I wanted to ask for help, but I was so embarrased that I had become one of “those women”. Those women who are mistreated by their partners and stay. Those women who don’t speak up for themselves. Those women who have no self-confidence.
I refused to believe that was who I had become. And so, I rationalised everything once again. It’s just a rough patch, I would say to myself. Things will get better and we can look back on this and laugh.
But things quickly got worse.
I’d taken to pretending to still be asleep when he woke up, and I must have done a convincing job because one morning when Don went downstairs, he didn’t bring the phone with him.
As soon as I heard him reach the final stair going down to the kitchen, I snatched the phone and ran into the bathroom, turning the shower on. My hand was shaking as I dialled the phone – the number of my best friend since childhood. I didn’t know whether I would tell her, I just wanted to hear her voice.
As soon as he heard the shower running, Don came sprinting up the stairs. I had shut and locked the bathroom door which was a big no-no. He began banging on the door, yelling at me to open it up.
Oh god, he’s realised I’ve got the phone, I thought to myself. He’s going to kill me. What do I do?
The call never connected, and so I very quickly took off my clothes, wet myself very quickly in the shower, wrapped a towel around me and placed the phone in the only place I could think of.
Between my butt cheeks.
I unlocked the door and pretended that it was just habit that made me shut and lock the door, but he was already furious. He threw open the door, pushed me aside and started opening and slamming cupboards and drawers in the bathroom, thinking I’d stashed the phone there.
He then turned his attention on me. I’ll never forget that face. Menacing. Evil. Almost excited that I’d given him an “excuse” to hit me.
And it was at that exact moment – with a phone in my ass, naked, with a man clenching his fists coming towards me – that I knew I had to get out of there.
After the assault, I planned my escape. There was an internet cafe down the street from us in a strip mall. I would wait for Don to get up, I would get dressed, bring what I could carry, and sprint for the strip mall.
When I got there, I asked to use one of the computers. It was one of those places where they let you pay at the end. With no money, I jumped on the computer and logged into Facebook and my emails. I fired off emails and messages to the same childhood friend I had tried to call in the bathroom. Hopefully she would respond before Don realised I had gone and come to find me.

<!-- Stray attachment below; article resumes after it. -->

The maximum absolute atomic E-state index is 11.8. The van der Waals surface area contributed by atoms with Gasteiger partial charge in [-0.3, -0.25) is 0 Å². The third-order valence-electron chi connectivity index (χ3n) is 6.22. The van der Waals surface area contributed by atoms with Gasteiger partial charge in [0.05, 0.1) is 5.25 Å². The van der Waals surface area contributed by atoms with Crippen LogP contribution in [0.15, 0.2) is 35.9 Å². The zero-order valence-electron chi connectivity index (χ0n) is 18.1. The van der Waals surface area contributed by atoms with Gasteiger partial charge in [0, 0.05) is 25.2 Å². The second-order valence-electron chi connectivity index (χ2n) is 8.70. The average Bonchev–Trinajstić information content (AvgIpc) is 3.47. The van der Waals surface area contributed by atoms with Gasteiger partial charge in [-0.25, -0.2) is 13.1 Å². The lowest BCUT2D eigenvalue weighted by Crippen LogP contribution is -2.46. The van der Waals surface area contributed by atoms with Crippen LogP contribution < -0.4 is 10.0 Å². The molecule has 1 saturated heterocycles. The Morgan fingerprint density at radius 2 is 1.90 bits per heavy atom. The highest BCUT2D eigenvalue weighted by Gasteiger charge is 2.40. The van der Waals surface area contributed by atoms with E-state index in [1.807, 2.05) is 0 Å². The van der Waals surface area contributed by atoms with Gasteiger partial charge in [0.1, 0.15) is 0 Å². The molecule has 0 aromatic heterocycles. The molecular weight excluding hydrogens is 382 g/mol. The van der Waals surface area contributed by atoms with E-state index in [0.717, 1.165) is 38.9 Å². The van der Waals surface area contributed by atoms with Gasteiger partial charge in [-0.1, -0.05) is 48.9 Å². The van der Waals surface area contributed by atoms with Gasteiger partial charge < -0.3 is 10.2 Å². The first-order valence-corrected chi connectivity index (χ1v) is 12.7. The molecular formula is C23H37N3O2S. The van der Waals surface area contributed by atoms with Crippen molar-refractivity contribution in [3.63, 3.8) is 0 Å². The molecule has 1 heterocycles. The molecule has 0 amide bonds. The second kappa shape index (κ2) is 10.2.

“No time to explain. Need your credit card details for a flight to you, ASAP.”
So much went through my mind for the next few minutes. Would I survive this? How would my family feel when they found out I was dead. What would people say about me at my funeral? What if he comes after my family?
And then, she responded with her credit card details.
And I was saved.
So what does this have to do with bicycles you might ask?
Fast forward 12 months. It took me a long time to get used to being my own person again. I was distrustful of everyone. I hated men. The self-confidence he destroyed during those 6 months together took a long time to build back. It certainly wasn’t an easy road, reintegrating with society. I’m certain I had PTSD or some version of it, at least. I had trouble sleeping. I couldn’t concentrate. I started lying about my whereabouts and became incredibly suspicious of anyone, including friends and family, who wanted to know where I was and what I was doing.
In short, I lost sight of what was normal behaviour. I’d so badly misjudged and misread almost every single sign in my previous relationship. Maybe I was a terrible judge of character. Or maybe everyone is evil.
That year, I started riding bikes. Which, looking back, was the best decision I ever made.
Not only was it an incredibly empowering and freeing experience, the bike became my barometer for my mental health.
I no longer relied on anyone to get anywhere. Everything was off my own bat. My own energy. Me. Just me.
I believe the bike helped heal me because it became something normal. Something routine that I could measure other things against. I know that probably sounds strange, but when you lose your sense of what’s normal, what’s real – how do you know what’s happening around you?
For me, it was bike riding. If I found myself not wanting to ride for a few days, I’d know I was regressing inside myself, avoiding contact with people, so I’d force myself to get out and about. If someone tried to prevent me from going bike riding, I’d know that was not normal behaviour and a red flag should pop up.
I never really had any hobbies or anything that was truly “mine” before riding bikes. I loved that riding bikes gave me a close social circle; a group of people who would know for sure that something was wrong if I stopped turning up.
Bikes gave me a way to heal my confidence. I could learn to do new things. I could be good at things again. I could connect with people in a normal way.
Rest in peace, Hannah, Laianah, Aaliyah, and Trey.